Confidence in politics has halved, but confidence in democracy itself is still there, say Klaas Jan Noorman and Marc Jager. According to them, therein lies the key to solving the crises and bringing our political system to a standstill.
The climate issue, energy poverty, the stalled housing market, the workload in healthcare, earthquakes in Groningen, the tension on the labor market. The crises in the Netherlands are piling up and are all the direct result of a lack of political leadership.
The politics of The Hague does not get any further than taking ad hoc measures and saying that it really can’t go on like this, while in the meantime they catch each other flying.
Decades of a ‘plaster-paste strategy’ by all parties involved, with a government that failed to take control, now not only brings a cabinet into a crisis atmosphere, but even worse: politics is dividing society to the bone.
Dead like a pier
We can no longer expect solutions from this policy: as dead as a doornail. Political reality is light years away from the everyday reality of citizens. And we say that with great pain in the heart.
Together we have been members of two different political parties for more than half a century. Where that was once self-evident to us, it is increasingly becoming a stone in our shoe. Our confidence is ebbing. And that, according to the Social and Cultural Planning Office, now applies to half of all Dutch people. In a survey she recently presented, half of the Dutch population has insufficient faith in politics. Half!
The good news is that a very large majority still have faith in democracy. Especially in free elections and freedom of expression. As far as we are concerned, therein lies the key to solving the crisis and bringing our political system to a standstill.
Politicians will have to ask for help from citizens to solve the crises. A democratic innovation that takes guts and can help. In countries around us, citizens participate in discussions and decisions in so-called ‘citizen deliberations’. In a citizens’ deliberation, a group of citizens drawn by lot considers a complex social problem.
They get all the help they need. Because, of course, they are no more experts than politicians are. They are informed by experts and experiential experts and together they look for solutions that serve social well-being. They do this by deliberating and discussing among themselves what the best solution is.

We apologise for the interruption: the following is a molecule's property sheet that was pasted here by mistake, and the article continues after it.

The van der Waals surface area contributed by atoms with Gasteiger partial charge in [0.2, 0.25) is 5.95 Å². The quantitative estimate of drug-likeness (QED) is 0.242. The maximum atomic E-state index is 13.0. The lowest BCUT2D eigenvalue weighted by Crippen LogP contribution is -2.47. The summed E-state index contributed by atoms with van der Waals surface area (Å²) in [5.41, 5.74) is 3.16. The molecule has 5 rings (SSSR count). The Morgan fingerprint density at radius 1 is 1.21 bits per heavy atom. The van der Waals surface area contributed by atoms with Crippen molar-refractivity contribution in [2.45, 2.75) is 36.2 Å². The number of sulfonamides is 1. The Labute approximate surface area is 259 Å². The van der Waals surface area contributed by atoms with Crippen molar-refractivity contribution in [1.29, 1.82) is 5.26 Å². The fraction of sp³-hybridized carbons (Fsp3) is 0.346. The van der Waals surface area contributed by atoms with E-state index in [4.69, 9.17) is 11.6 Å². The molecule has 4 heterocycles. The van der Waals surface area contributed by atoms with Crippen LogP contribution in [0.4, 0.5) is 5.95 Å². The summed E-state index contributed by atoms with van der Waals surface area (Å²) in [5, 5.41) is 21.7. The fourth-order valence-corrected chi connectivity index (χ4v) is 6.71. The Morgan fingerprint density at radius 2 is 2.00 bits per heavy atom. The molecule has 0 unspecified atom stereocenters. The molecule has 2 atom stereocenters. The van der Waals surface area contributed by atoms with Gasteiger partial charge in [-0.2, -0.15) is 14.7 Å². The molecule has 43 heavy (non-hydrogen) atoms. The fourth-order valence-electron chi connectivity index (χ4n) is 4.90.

Eva Rovers gives in her book Now it’s up to us – call for real democracy, many examples from around the world where citizens’ councils have been successful. Within a few months and on the basis of very broad consensus, supported policy emerged. Partly for this reason, former national ombudsman Alex Brenninkmeijer also advocated this last year. The solutions that citizens’ deliberations come up with can then be adopted by the parliament and converted into legislation. Whether or not after a referendum.
Invest in direct democracy
It is not surprising that a group of citizens, who together form a good reflection of society, are able to do this. They are independent, do not speak on behalf of any political party, do not have to adhere to party discipline and are not concerned with winning elections. They focus on the broader common interest and the longer term. Of course there is still much to learn. It takes practice and time to get to grips with this direct form of democracy. Fortunately, we can make use of the many experiences in other countries.
Our appeal to politicians: start immediately with citizens’ councils and ask them to help solve the crises. Invest in direct democracy now. At national level and in provinces and municipalities. A new governance culture requires a government that shows that it is genuinely curious about what citizens are concerned about, that it is interested in what they consider important, that it is involved in what they need. Therefore, as a politician, give confidence to the common sense of the citizen. To all of us. In the hope that we will also start to trust politics again.
Klaas Jan Noorman (a member of the PvdA for over 30 years) and Marc Jager (a member of the CDA for almost 30 years)